"Nobody’s happy about it, but we’re taking a good look and we’ll see. We’ll see. The relationship continues, but we’ll see what happens. I know they want to negotiate, they’re talking about negotiating, but I don’t think they’re ready to negotiate.”— Trump today, on North Korea's latest missile tests
Illustration: Sarah Grillo/Axios
Chinese Vice Premier Liu He has arrived for last-minute negotiations with U.S. officials including Trade Representative Robert Lighthizer that are ongoing as this newsletter goes out, Bloomberg reports.
The backdrop: U.S. tariffs on $200 billion in Chinese goods are due to jump from 10% to 25% at 12:01 am on Friday after Trump earlier this week angrily accused the Chinese of backtracking on trade commitments.
How we got here: "[T]he U.S. thought China agreed to detail the laws it would change to implement the trade deal under negotiation. Beijing said it had no intention of doing so, triggering Mr. Trump’s threat Sunday to escalate tariffs and bringing the dispute into the open," the WSJ reports.
Go deeper: The world can't afford a trade war right now.
I joined Axios' Dan Primack on his Pro Rata podcast today, talking about why the position of so much of the world on China's detention of over 1 million Uighur Muslims is, "no comment."
Forgetting something? Pompeo, following his Arctic Council address. Photo: Mandel Ngan/AFP/Getty Images
Pompeo has had an interesting week.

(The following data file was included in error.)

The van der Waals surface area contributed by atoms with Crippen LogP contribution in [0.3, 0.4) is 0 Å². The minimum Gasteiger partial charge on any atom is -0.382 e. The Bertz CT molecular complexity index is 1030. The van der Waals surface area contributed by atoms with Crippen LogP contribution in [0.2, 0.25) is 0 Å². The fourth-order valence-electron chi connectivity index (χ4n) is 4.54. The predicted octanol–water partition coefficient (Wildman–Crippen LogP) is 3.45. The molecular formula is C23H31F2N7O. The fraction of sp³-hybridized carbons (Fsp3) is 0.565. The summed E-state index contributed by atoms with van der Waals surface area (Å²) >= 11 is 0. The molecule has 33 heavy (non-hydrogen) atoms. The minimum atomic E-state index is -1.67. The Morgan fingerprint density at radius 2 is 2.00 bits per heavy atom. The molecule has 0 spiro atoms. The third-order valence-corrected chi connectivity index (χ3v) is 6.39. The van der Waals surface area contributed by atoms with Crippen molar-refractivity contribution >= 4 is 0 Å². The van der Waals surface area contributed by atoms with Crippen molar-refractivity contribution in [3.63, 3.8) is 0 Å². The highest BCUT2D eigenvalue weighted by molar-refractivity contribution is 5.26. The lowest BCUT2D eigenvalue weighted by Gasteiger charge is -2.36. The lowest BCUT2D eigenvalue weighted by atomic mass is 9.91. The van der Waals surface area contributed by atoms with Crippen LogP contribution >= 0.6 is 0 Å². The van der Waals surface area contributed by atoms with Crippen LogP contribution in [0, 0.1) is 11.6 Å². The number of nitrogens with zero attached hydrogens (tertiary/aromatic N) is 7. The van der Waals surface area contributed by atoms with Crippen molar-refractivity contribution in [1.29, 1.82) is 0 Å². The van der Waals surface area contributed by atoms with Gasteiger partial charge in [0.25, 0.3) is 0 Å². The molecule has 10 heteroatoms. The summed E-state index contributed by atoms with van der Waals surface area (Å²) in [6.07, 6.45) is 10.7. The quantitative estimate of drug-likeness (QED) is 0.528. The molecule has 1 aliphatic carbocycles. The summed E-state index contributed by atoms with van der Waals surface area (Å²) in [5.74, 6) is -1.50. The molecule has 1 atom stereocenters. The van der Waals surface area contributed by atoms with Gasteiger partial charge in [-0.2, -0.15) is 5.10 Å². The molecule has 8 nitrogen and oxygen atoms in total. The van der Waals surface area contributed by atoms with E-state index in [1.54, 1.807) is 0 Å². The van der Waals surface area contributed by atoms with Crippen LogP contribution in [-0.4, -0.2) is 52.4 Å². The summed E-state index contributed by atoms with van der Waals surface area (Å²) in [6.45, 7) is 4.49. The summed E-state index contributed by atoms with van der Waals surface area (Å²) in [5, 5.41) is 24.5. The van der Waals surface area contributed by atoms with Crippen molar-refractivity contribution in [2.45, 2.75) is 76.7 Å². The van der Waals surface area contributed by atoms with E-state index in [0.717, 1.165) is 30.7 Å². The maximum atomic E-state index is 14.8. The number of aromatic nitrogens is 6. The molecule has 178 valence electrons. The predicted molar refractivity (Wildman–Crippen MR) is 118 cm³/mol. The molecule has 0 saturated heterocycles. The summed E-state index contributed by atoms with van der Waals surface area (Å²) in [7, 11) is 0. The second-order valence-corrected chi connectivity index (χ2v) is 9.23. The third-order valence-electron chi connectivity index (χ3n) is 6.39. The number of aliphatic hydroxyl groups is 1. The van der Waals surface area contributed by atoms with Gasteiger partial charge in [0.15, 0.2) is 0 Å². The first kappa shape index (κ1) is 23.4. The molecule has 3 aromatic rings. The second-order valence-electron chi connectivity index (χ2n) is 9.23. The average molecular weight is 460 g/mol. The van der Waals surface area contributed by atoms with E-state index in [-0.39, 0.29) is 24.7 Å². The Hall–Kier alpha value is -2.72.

Pompeo's week began at an Arctic Council summit in Finland.
What they're saying:
"Pompeo just said that ice is melting, but did not mention why. ... The Trump presidency is trying to stir the calm Arctic atmosphere by creating these narratives of conflict, tension and resource possibilities. They are not much based on facts, but they may influence how people think about the region."— Timo Koivurova, director of the Arctic Center at the University of Lapland
The bottom line: Rafe Pomerance, chair of Arctic 21 and a senior fellow at the Woods Hole Research Center, says the real threat isn’t China or Russia’s Arctic ambitions, as Pompeo portrayed it, but rather climate change itself. "That’s the real security challenge," he told Andrew. "This other stuff is small potatoes.”
Orban and Trump at a 2017 NATO summit. Photo: Danny Gys/AFP/Getty Images
Trump will welcome Hungary’s authoritarian prime minister, Viktor Orbán, to the White House on Monday.
Back home, Orbán has “systematically crushed” Hungary’s higher-education system as part of his “quest for eternal political life,” Franklin Foer writes in the Atlantic.
Between the lines: “How did the Orbán of the early ’90s, with his long hair and academic aspirations, become the architect of illiberalism? One theory suggests that political expediency pulled him to the right. But the liberals had also wishfully imposed their hopes on Orbán, never looking carefully enough at him to notice that he deeply resented them.”
Go deeper: “Trump’s outreach to Orbán will be seen as an effort to bolster populists, weaken Europe’s strained political center and undermine the EU,” Charles Kupchan of the Council on Foreign Relations writes for Axios Expert Voices.
Kashmiri Muslims rest in the Dastgeer Sahib shrine in Srinagar. Ramadan Mubarak to those readers who are celebrating. Photo: Yawar Nazir/Getty Images
“I want to show that the idiocy in our country has gotten so strong that the police will detain me now even though there are no inscriptions, no slogans, without my chanting or saying anything."— Aslan Sagutdinov held a blank sign in Uralsk, Kazakhstan. Police appeared puzzled. But sure enough, they detained him.
Thanks for reading — have a wonderful weekend.